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A Kitchen Story and Oysters

A Kitchen Story and Oysters
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If you are an oyster fool like me, B & G Oyster in Boston (it’s a small restaurant, so this will sell out) is hosting an Island Creek Oyster dinner on March 6 (oyster ceviche, oyster beurre monte, po’ boys, souffles…). 617-423-0550. I’ll be there, most likely with a glazed look in my eyes, in an oyster induced trance. 

Read more about regional dishes in New England is Delicious.

Please Note: This article was accurate at the time of publication. When planning a trip, please confirm details by directly contacting any company or establishment you intend to visit.

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3 Responses to A Kitchen Story and Oysters

  1. Heather Atwell February 1, 2008 at 9:22 am #

    It’s 9:20 a.m. and I am craving oysters, pasta and charcuterie. I am going to wait until after lunch to read your blogs from now on.

  2. Peter Rukavina February 1, 2008 at 10:57 am #

    I too have a fondness for Bill Buford; his descriptions of the intricacies of pasta water (after he spent time in a kitchen running the pasta station, see “The Pasta Station,” The New Yorker, September 6, 2004, p. 114) was fascinating reading.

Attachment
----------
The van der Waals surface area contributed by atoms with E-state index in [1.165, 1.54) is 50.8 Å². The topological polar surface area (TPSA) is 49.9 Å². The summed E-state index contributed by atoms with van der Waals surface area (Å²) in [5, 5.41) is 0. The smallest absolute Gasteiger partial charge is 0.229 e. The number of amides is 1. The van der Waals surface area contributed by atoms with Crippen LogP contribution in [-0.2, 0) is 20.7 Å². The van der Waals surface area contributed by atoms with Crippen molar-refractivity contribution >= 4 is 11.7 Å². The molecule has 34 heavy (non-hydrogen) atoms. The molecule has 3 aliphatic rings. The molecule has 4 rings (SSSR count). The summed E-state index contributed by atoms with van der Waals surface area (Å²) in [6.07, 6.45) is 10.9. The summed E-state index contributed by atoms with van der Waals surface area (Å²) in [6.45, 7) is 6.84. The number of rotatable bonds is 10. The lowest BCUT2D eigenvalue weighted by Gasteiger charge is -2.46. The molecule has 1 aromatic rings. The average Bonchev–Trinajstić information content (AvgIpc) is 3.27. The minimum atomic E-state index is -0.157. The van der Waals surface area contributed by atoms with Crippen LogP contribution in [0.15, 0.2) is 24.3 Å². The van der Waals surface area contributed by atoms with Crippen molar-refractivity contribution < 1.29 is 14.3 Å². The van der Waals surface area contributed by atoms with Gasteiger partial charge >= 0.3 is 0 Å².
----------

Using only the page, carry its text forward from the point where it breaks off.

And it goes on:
3. Kathy Bunnell March 3, 2008 at 1:05 pm #

    Lessons from Bill Buford? You have to have a streak of masochism a mile wide to participate in a star chef’s kitchen. The system runs on “kitchen slaves” who so love the business, and so need to learn at the knees of these chefs, that they work for nothing, injure themselves, and adapt to living with abuse heaped on them…in conditions abhorrent to most humans They love the food they create but can’t afford to eat it.

    The book has some great cooking & dining tips (when during the week not to go to a restaurant, some actual recipes, etc.), and is a fascinating read. I don’t understand how the system can work, but we foodies are the better for it.

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